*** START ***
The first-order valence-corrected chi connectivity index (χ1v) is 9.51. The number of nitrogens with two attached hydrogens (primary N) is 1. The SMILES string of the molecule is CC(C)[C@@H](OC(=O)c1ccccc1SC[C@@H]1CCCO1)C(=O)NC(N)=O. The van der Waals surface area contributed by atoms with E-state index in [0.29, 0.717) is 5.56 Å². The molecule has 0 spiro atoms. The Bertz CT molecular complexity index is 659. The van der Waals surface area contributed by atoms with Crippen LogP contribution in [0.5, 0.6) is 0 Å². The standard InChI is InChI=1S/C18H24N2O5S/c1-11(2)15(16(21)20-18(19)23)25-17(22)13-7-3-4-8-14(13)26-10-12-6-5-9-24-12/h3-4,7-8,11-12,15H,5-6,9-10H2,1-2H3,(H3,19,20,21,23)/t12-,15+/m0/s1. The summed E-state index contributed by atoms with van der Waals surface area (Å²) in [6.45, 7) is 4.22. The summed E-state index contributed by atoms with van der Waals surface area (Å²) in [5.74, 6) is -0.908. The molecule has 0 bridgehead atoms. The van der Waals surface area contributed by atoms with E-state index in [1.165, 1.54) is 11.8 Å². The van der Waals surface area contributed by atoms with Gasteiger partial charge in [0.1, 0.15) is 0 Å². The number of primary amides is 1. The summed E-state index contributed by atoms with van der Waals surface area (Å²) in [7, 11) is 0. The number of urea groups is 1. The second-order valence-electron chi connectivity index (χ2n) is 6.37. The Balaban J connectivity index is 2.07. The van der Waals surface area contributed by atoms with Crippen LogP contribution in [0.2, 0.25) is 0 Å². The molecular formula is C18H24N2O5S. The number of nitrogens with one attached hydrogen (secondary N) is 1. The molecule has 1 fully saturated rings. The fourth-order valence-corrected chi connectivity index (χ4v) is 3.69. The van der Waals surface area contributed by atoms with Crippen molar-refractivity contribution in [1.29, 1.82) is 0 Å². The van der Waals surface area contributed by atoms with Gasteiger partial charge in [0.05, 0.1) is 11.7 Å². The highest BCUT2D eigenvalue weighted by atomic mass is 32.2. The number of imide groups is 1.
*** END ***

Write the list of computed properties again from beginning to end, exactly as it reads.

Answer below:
The first-order valence-corrected chi connectivity index (χ1v) is 9.51. The number of nitrogens with two attached hydrogens (primary N) is 1. The SMILES string of the molecule is CC(C)[C@@H](OC(=O)c1ccccc1SC[C@@H]1CCCO1)C(=O)NC(N)=O. The van der Waals surface area contributed by atoms with E-state index in [0.29, 0.717) is 5.56 Å². The molecule has 0 spiro atoms. The Bertz CT molecular complexity index is 659. The van der Waals surface area contributed by atoms with Crippen LogP contribution in [0.5, 0.6) is 0 Å². The standard InChI is InChI=1S/C18H24N2O5S/c1-11(2)15(16(21)20-18(19)23)25-17(22)13-7-3-4-8-14(13)26-10-12-6-5-9-24-12/h3-4,7-8,11-12,15H,5-6,9-10H2,1-2H3,(H3,19,20,21,23)/t12-,15+/m0/s1. The summed E-state index contributed by atoms with van der Waals surface area (Å²) in [6.45, 7) is 4.22. The summed E-state index contributed by atoms with van der Waals surface area (Å²) in [5.74, 6) is -0.908. The molecule has 0 bridgehead atoms. The van der Waals surface area contributed by atoms with E-state index in [1.165, 1.54) is 11.8 Å². The van der Waals surface area contributed by atoms with Gasteiger partial charge in [0.1, 0.15) is 0 Å². The number of primary amides is 1. The summed E-state index contributed by atoms with van der Waals surface area (Å²) in [7, 11) is 0. The number of urea groups is 1. The second-order valence-electron chi connectivity index (χ2n) is 6.37. The Balaban J connectivity index is 2.07. The van der Waals surface area contributed by atoms with Crippen LogP contribution in [0.2, 0.25) is 0 Å². The molecular formula is C18H24N2O5S. The number of nitrogens with one attached hydrogen (secondary N) is 1. The molecule has 1 fully saturated rings. The fourth-order valence-corrected chi connectivity index (χ4v) is 3.69. The van der Waals surface area contributed by atoms with Crippen molar-refractivity contribution in [1.29, 1.82) is 0 Å². The van der Waals surface area contributed by atoms with Gasteiger partial charge in [0.05, 0.1) is 11.7 Å². The highest BCUT2D eigenvalue weighted by atomic mass is 32.2. The number of imide groups is 1.